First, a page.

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Current implementations of reflective Java typically either require access to source code, or require a modified Java platform. This makes them unsuitable for applying reflection to Commercial-off-the-Shelf (COTS) systems. The high level nature of Java bytecode makes on-the-fly rewritings of class files feasible and this has been exploited by a number of(More)
Client honeypots are security devices designed to find servers that attack clients. High-interaction client honey-pots (HICHPs) classify potentially malicious web pages by driving a dedicated vulnerable web browser to retrieve and classify these pages. Considering the size of the Internet, the ability to identify many malicious web pages is a crucial task.(More)
Client-side attacks have become an increasing problem on the Internet today. Malicious web pages launch so-called drive-by-download attacks that are capable to gain complete control of a user's machine by merely having that user visit a malicious web page. Criminals that are behind the majority of these malicious web pages are highly sensitive to location,(More)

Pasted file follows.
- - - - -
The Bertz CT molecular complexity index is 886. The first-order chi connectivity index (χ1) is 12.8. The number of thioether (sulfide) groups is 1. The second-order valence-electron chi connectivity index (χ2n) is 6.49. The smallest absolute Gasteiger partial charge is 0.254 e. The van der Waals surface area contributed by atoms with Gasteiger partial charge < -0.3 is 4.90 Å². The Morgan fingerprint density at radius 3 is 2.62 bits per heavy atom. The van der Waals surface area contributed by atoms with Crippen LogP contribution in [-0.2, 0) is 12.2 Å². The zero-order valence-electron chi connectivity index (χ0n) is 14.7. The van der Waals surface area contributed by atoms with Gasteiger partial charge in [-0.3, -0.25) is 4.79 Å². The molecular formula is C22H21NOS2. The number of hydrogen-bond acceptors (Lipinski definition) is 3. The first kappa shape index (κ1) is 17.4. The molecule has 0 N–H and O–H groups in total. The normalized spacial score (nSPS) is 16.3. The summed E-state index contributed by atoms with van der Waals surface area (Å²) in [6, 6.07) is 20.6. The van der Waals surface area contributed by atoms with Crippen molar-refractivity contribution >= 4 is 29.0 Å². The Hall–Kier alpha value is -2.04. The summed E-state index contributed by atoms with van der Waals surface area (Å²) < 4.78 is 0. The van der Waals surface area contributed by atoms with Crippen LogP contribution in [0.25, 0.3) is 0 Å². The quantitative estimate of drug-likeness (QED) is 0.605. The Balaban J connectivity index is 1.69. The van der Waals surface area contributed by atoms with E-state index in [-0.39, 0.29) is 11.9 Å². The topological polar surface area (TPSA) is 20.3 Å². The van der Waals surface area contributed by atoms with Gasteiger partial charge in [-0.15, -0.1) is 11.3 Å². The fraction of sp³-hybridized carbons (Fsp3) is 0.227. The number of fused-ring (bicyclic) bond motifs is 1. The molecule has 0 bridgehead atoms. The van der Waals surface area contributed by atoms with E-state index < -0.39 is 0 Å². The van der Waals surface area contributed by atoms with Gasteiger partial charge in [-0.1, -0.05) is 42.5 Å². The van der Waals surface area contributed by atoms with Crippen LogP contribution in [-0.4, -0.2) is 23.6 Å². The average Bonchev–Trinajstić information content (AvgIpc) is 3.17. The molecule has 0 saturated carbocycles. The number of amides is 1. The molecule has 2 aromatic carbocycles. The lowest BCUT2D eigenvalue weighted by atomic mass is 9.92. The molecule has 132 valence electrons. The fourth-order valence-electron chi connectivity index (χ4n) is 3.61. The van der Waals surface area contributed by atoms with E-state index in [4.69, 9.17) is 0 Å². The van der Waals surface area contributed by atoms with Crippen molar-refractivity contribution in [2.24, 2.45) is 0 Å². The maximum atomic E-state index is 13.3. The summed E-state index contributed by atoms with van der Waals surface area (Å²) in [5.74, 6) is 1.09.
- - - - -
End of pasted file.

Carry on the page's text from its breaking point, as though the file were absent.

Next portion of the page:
—Malicious web pages that launch client-side attacks on web browsers have become an increasing problem in recent years. High-interaction client honeypots are security devices that can detect these malicious web pages on a network. However, high-interaction client honeypots are both resource-intensive and unable to handle the increasing array of vulnerable(More)